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Brazilian health minister, in New York City for U.N. summit, tests positive for COVID

Marcelo Queiroga, Brazil's health minister and one of several Brazilian diplomats who in New York City for this week's United Nations General Assembly, has tested positive for the coronavirus, he tweeted Tuesday evening. It is not clear if Queiroga is vaccinated against COVID-19, but as his country's public health chief, he has personally administered vaccine doses to others.

"I communicate to everyone that today I tested positive for #Covid19," he wrote. "I will be quarantined in #USA , following all health safety protocols. Meanwhile, the @minsaude will remain firm in the actions to fight the pandemic in Brazil. let's win this!"

Earlier in the day, Queiroga tweeted photos of himself from the United Nations headquarters in Manhattan. In the photos, he appeared to be wearing a face mask.

It was not clear whether Queiroga was in the General Assembly Hall on Tuesday to attended the opening day of the General Debate, which was attended by several world leaders, including Brazilian President Jair Bolsonaro and President Biden.

However, on Monday, Queiroga tweeted photos from a meeting he attended with British Prime Minister Boris Johnson and Bolsonaro. The health minister appeared to be wearing a face mask for the meeting.

"In New York with PR @jairbolsonaro, we met with the Prime Minister of the United Kingdom, @BorisJohnson," he said. "I spoke about the progress of vaccination and pandemic control in . We also cover NHS collaboration c/o #SUS and possibilities for development of the Health Industrial Complex"

Johnson then traveled to the White House on Tuesday and met with Mr. Biden and Vice President Kamala Harris. The British prime minister was hospitalized with COVID-19 in the spring of 2020, but has since been vaccinated.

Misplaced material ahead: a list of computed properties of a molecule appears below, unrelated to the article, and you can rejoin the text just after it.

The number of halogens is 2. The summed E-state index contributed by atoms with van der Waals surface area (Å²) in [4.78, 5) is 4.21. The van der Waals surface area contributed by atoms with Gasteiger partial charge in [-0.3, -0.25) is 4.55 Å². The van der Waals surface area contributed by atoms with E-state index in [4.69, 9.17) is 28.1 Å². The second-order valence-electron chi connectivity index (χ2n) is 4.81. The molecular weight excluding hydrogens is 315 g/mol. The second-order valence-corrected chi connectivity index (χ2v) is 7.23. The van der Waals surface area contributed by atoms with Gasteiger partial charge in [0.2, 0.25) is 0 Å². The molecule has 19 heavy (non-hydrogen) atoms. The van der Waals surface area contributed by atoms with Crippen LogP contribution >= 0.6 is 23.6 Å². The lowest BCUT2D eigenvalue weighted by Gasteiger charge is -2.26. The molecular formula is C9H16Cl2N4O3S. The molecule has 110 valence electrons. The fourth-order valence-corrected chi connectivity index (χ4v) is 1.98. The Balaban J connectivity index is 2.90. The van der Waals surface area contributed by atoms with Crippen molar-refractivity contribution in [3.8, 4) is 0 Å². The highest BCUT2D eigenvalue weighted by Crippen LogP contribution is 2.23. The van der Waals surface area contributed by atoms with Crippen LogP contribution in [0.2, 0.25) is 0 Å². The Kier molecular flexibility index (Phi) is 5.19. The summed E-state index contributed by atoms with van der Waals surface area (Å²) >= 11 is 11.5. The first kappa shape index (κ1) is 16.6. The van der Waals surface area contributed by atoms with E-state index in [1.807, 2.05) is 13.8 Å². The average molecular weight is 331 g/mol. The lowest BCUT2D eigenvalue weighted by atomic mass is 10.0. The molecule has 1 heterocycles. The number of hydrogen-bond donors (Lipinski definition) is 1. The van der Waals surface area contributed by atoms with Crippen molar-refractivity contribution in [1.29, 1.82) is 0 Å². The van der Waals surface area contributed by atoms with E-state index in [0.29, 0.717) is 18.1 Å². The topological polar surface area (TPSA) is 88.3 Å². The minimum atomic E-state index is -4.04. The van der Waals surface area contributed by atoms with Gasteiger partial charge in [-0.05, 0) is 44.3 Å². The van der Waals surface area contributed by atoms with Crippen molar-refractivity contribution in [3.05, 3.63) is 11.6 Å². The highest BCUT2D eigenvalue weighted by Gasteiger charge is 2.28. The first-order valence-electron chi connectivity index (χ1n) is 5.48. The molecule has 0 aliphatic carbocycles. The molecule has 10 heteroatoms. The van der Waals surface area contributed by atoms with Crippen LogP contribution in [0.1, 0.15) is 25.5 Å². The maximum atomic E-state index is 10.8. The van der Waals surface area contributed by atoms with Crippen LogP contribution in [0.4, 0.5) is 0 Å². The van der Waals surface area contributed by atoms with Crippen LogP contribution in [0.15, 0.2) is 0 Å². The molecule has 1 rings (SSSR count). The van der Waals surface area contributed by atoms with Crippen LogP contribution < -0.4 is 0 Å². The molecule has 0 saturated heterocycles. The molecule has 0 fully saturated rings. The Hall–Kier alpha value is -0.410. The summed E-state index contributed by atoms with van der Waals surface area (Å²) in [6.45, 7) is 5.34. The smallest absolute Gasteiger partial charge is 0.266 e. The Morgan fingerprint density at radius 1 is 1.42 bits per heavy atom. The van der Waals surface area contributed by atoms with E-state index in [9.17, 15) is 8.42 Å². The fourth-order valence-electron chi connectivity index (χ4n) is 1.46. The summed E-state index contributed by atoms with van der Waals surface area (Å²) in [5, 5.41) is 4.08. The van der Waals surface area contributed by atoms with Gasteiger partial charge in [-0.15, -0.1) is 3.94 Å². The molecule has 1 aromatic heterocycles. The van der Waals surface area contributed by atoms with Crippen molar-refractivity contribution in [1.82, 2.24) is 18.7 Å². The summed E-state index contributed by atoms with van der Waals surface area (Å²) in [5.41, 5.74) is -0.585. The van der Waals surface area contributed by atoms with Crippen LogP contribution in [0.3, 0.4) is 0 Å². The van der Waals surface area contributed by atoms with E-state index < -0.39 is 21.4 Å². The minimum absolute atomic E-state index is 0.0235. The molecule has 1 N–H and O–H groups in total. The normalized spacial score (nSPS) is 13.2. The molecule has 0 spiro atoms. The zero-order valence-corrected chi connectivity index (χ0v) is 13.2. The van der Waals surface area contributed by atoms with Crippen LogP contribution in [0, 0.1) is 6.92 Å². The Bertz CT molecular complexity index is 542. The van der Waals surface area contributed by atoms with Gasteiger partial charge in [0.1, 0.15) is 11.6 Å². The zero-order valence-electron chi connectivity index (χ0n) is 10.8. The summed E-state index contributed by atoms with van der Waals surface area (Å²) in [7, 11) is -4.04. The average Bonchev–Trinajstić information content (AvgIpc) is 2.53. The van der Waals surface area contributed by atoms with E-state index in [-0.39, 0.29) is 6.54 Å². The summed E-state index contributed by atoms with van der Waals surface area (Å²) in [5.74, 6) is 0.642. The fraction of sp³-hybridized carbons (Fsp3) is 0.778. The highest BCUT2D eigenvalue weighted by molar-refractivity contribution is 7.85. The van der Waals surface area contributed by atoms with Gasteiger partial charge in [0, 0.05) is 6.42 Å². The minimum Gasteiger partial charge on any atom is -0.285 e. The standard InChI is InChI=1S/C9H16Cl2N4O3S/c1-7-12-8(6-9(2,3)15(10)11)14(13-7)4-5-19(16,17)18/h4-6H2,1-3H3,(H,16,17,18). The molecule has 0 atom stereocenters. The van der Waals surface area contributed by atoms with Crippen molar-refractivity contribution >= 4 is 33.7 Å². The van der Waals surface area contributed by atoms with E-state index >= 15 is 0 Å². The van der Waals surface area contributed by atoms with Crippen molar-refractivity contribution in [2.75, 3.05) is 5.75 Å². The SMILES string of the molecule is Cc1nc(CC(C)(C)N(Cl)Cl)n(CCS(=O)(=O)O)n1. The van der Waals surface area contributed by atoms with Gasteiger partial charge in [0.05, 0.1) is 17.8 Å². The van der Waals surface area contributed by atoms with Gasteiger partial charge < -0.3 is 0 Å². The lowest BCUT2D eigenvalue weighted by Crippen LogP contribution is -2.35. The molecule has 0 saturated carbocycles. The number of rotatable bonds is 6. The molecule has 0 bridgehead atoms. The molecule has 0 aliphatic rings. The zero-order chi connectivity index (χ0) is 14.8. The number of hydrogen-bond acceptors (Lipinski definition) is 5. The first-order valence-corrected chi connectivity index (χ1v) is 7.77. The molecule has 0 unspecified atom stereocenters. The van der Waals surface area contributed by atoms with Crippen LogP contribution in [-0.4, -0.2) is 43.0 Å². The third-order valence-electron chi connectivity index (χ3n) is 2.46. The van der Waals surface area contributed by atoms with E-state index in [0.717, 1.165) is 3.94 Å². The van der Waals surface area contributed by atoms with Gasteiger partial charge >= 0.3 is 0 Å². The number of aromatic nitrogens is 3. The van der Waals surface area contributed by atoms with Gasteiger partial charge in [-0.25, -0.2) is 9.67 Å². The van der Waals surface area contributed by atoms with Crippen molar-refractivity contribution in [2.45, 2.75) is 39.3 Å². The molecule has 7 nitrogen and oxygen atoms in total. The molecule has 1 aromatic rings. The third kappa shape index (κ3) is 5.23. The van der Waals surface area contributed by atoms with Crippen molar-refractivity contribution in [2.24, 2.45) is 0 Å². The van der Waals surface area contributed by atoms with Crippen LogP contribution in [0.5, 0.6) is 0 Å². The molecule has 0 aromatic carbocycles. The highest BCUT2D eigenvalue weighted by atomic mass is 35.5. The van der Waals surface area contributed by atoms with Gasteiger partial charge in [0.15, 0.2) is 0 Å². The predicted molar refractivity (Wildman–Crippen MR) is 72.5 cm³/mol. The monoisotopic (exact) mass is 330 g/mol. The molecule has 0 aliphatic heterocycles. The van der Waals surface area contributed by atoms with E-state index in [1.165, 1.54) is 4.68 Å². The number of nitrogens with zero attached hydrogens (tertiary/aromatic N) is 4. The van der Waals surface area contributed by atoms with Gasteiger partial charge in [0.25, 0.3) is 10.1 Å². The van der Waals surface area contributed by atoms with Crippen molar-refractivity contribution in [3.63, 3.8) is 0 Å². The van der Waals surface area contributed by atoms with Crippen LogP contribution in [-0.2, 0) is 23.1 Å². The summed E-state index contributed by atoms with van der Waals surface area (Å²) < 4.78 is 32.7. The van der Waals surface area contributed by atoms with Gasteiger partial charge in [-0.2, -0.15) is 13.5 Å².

Queiroga attended several other events while in New York City. On Monday he tweeted about a meeting he had with investors. And on Sunday, Bolsonaro's Secretary of Government Luiz Ramos tweeted a photo showing several Brazilian officials, including Queiroga, eating pizza outside in New York City.

"In the face of what we know about COVID and the lives it has taken, as well New York's vaccination requirements that the Brazilian president defied, it is absolutely dangerous and reckless of any diplomat to expose others to the virus," Andrea Feigl, CEO and founder of the Washington D.C.-based Health Finance Institute, told CBS News. "When we can't trust world leaders and Ministers, real lives are endangered."

The issue of whether all U.N. General Assembly participants should be vaccinated became a point of contention leading up to the event. 

In a letter sent September 9, New York City Mayor Bill de Blasio's Office for International Affairs and the city health commissioner informed the president-elect of the General Assembly, Abdulla Shahid, that the gathering would be covered by a local law requiring proof of vaccination for indoor venues like dining and entertainment.

"Indoor entertainment also includes 'convention centers,' and the U.N. General Assembly Hall qualifies as a convention center," the letter said. 

Shahid wrote to all U.N. member states "strongly" supporting the measure and pledging to implement it. But then, in a diplomatic accommodation, Shahid sent a new letter Thursday saying, "I would like to advise delegations that the honour system related to vaccinations … remains in place."

The decision to invoke the "honour system" came after Russian Ambassador Vassily Nebenzia weighed in, saying he was "surprised and disappointed" by the idea of requiring proof of vaccination to enter the General Assembly Hall. Nebenzia called it "discriminatory" and contrary to the 1947 agreement between the U.S. and the U.N. that establishes the world body's international status. 

Bolsonaro, who tested positive for the coronavirus last year and is unvaccinated against the virus, spoke at the summit on Tuesday. In attending the event, he defied New York City's vaccine requirement.

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